Happy Independence Day 2018! It’s OK to be proud of the United States on this day, and every day. American exceptionalism is real, celebrate it!
As we celebrate the signing of the Declaration of Independence, here are some reflections on its key concepts:
Life: Life is the basic right of every human being. All good laws should contribute to its protection and edification. What life should be protected? All of it, as much as can be. Civilized humans avoid needless violence and killing. Killing animals for food and other resources is the way of life, killing purely for sport, or out of cruelty is the way of death. The unborn? We’ll if it’s a life, then yes. The old and the sick? Death is also part of life, but again, it should not be brought about wantonly or casually. People talk about dying with dignity, especially as a rationale for euthanasia. I prefer the idea of living with dignity. How is it beneath anybody’s dignity to fight until their very last breath? Being in a pitiful physical state does not equal being pitiful in a spiritual state, on the contrary, it is often the opposite.
Liberty: Liberty is the chance to use our gift of life to its fullest advantage. Without basic liberties, mankind is held back from reaching its fullest potential. That is why liberty curtailing forms of government like Communism and Socialism are immoral, or at best, amoral. Liberty comes with the freedom to fail, and learn from our mistakes. Liberty, the Founders knew, is a fragile thing, easily destroyed. We must protect our liberties jealously because once lost they are very difficult to regain. Of all the laws that have ever been passed, how many have increased liberty? Very few compared to the number of those that limit it.
Our American government has done well extending liberty to classes of people that once lacked it. That is government at its best. The problem is that government rarely expands the freedoms of its citizens at large. Upon gaining the rights of the majority those same formerly oppressed groups find themselves at the lifetime high water mark of their freedom, only to have other liberties gradually taken away and suppressed by mountains of regulation. It’s like a castaway that washes up on the beach of an island to safety, only to find the beach is eroding into the sea. Our freedoms are like those grains of sand, being eroded one by one until someone decides to fight it.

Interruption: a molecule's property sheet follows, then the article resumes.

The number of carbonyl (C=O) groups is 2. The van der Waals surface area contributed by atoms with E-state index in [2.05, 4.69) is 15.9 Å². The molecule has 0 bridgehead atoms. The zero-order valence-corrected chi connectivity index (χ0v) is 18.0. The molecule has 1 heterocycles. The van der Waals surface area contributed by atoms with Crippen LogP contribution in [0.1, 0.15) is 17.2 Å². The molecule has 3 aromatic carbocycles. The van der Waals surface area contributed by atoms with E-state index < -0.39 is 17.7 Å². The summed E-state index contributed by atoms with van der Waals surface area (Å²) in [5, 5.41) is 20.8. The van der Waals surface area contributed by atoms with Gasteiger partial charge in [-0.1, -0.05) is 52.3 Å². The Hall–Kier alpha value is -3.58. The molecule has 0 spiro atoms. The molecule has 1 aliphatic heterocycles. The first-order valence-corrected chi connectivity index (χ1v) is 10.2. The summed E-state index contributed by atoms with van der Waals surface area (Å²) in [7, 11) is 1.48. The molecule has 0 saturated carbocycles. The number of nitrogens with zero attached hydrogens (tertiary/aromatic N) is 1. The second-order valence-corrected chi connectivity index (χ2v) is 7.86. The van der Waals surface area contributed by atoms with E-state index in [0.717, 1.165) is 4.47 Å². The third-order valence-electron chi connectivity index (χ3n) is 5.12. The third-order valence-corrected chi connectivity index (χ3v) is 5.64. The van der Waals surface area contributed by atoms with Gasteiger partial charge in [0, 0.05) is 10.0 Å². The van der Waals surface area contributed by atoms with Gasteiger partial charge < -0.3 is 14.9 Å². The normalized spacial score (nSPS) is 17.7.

The Pursuit of Happiness. “The U. S. Constitution doesn’t guarantee happiness, only the pursuit of it. You have to catch up with it yourself.” –Benjamin Franklin. The Declaration of Independence only suggests that humans have that right to pursue happiness, but the achievement of it can only be done by ourselves. The biggest mistake is to confuse happiness with pleasure. Drugs can produce pleasure, but never happiness. Pleasure is fleeting, true happiness can be maintained over much longer periods of time. The other mistake we humans make is to think that happiness will just happen. Sometimes it does, but most of the time it must be earned. Members of the Armed Forces often forgo the happiness of home and family for long periods of time so that they and others can have it to a fuller degree when they return. The miracle of happiness is that giving it produces more of it.
For another week, Colin Keapernick and his misguided friends have continued their protest by taking a knee during the national anthem during this week’s NFL games. It is a protest they say against oppression, police brutality, and a suite of other social justice grievances. There’s no question that any police brutality is too much. There is no argument that if police cross that line that they should be held to account. Oppression? Oppression is in the eye of the beholder, but perhaps Kaepernick and the others might like to compare notes with women, Christians, or gays from any number of Muslim countries. They might want to talk to some of the very few people who have escaped persecution from places like China or North Korea. The question is whether or not their chosen protest is disrespectful. If you deliberately withhold a sign of respect, that is by definition disrespectful.
There are all sorts of things that occur within this country’s borders that we don’t approve of. The simple ceremony of standing for the national anthem has nothing to do with approval, it has to do with honor and respect, not just for the flag, but for the country it represents. If approval for everything that a country does were the measure, then no one in any country ought to stand for their national anthem. No country is spotless and free of any civil strife. No place in the world if totally free of injustice. Some counties though, are worthy of respect from all of its citizens.